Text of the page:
I was looking at some code with two __import__ statements, and the second __import__ statement doesn't work unless the first one has already been run.

The directory structure is like this:

 |  |-__init__.py
 |  |-file1.py
 |  |-file2.py

The code has two __import__ statements:

m = __import__('dir1.'+subdir1, fromlist=[file1])
m = __import__(file2, fromlist=[class_inside_file2])

The first one makes sense - it is roughly the equivalent of doing

from dir1.subdir1 import file1

but allows for the subdirectory and file to be provided dynamically. It is the second statement that I don't understand why it works. It looks like it should be the equivalent of

from file2 import class_inside_file2

This shouldn't work as file2.py is in subdir1, but my current working directory is two levels above that. Additionally, all of the __init__.py files are empty.

As you would expect, the second import statement fails with an ImportError if it is run by itself. However, after the first import statement has run the second one works. Why?

  • Where is the code that has the __import__s? Also, does the second one have file2 or "file2"? It's not clear from your post which things are variables and which are literal strings. – BrenBarn Jun 18 '14 at 2:08
  • @BrenBarn most of them are variables that will hold those literal values when the code is evaluated, i.e file2 will have the value "file2". – Rob Watts Jun 18 '14 at 2:27
  • 1
    Does file1 modify sys.modules at all? – grc Jun 18 '14 at 2:54
  • 1
    @grc No, but it does modify sys.path. Thanks for having me look for that! – Rob Watts Jun 18 '14 at 2:58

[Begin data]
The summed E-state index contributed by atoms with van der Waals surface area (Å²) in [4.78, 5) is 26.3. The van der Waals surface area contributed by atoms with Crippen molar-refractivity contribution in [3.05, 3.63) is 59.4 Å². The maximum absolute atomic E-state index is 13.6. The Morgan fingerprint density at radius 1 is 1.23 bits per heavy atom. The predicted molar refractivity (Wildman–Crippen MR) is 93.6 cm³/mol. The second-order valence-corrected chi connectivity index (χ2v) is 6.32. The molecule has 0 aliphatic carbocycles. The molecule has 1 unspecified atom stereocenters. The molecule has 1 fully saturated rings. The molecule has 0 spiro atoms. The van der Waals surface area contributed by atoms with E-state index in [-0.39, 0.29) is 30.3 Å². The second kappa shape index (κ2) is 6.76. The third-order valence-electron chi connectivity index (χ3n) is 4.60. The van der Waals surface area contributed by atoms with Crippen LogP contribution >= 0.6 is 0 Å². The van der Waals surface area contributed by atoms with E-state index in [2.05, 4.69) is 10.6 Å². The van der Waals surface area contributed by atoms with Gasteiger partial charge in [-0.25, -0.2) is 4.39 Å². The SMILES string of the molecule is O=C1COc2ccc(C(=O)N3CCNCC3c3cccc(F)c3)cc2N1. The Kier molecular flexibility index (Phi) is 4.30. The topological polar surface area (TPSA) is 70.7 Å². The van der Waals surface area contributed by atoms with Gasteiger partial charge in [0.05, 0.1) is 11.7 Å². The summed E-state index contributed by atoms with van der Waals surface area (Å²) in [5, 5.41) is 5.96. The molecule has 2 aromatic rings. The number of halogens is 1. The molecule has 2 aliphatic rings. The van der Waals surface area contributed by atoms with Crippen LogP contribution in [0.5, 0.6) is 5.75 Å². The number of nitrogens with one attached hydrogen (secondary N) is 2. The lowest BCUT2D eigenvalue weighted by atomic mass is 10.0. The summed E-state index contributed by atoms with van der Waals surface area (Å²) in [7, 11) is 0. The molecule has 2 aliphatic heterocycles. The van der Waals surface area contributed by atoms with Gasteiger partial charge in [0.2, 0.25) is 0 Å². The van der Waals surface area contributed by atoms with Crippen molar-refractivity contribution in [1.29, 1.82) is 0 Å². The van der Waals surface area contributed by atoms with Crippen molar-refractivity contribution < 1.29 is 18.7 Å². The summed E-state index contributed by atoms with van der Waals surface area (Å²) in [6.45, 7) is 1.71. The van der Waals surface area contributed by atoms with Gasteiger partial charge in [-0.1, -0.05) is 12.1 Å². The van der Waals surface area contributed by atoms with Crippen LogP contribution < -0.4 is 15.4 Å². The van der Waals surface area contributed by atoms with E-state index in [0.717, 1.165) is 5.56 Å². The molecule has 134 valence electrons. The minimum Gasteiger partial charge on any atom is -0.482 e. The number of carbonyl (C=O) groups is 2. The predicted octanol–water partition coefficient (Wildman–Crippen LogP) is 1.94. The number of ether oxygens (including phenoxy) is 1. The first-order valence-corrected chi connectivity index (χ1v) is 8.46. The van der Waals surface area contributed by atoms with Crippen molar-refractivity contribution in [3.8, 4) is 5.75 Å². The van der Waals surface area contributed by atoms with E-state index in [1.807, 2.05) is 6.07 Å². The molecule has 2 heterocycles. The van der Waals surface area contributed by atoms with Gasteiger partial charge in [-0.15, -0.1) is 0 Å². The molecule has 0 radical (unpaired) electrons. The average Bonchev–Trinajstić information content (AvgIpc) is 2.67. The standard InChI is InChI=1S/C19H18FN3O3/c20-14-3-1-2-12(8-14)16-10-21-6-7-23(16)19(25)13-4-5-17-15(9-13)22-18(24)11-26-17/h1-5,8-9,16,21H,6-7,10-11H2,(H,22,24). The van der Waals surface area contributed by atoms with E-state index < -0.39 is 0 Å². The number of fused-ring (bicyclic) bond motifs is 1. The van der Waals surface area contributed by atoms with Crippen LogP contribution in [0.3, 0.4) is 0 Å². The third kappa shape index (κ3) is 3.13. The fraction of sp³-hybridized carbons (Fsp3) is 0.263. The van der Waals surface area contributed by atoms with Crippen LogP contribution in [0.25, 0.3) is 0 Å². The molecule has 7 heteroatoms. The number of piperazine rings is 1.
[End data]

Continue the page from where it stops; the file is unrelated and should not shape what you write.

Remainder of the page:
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    Note that help(__import__) states "Because this function is meant for use by the Python interpreter and not for general use it is better to use importlib.import_module() to programmatically import a module." – Peter Gibson Jun 18 '14 at 3:06

It is not just the __import__ statements as I can't replicate this behavior.

$ mkdir -p dir1/subdir1 dir1/subdir2
$ touch dir1/__init__.py dir1/subdir1/__init__.py dir1/subdir2/__init__.py
$ echo "print '1.1'" > dir1/subdir1/file1.py
$ echo "print '1.2'" > dir1/subdir1/file2.py
$ echo "print '2.2'" > dir1/subdir2/file2.py
$ echo "print '2.1'" > dir1/subdir2/file1.py

Gives the following structure:

$ find . -name "*.py"

However the 2nd __import__ command you've posted fails as expected:

$ python
Python 2.7.6 (default, Nov 18 2013, 11:23:24)
[GCC 4.2.1 Compatible Apple LLVM 4.2 (clang-425.0.24)] on darwin
Type "help", "copyright", "credits" or "license" for more information.
>>> subdir1 = 'subdir1'
>>> file1 = 'file1'
>>> m = __import__('dir1.'+subdir1, fromlist=[file1])
>>> file2 = 'file2'
>>> class_inside_file2 = '*'
>>> m = __import__(file2, fromlist=[class_inside_file2])
Traceback (most recent call last):
  File "<stdin>", line 1, in <module>
ImportError: No module named file2
  • 3
    This is not an answer. A comment on the question, saying just your first sentence, would be better. – BrenBarn Jun 18 '14 at 2:32
  • 2
    @BrenBarn I considered that, but this allows others to try it as well (on different platforms for instance) and to correct my process if there are errors. Why do you feel less information would be better? – Peter Gibson Jun 18 '14 at 2:36
  • 1
    @PeterGibson: Better to lean on the asker to post (in the question) what he is doing and then let other people try that. – BrenBarn Jun 18 '14 at 2:37
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    This does not provide an answer to the question. To critique or request clarification from an author, leave a comment below their post. – Warren Dew Jun 18 '14 at 2:51
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    @PeterGibson seeing as the issue was a side-effect of the first import, I'd say this is actually a very relevant answer. – Rob Watts Jun 19 '14 at 16:36

It turns out the explanation is rather dumb. file1 modifies sys.path to add subdir1 to the path. With subdir1 on the path, it can obviously find file2 directly without having specify any packages.

Moral of the story - side effects (like things happening when you import a module) are dumb because it can frequently cause issues that seem bizarre and can be hard to diagnose.

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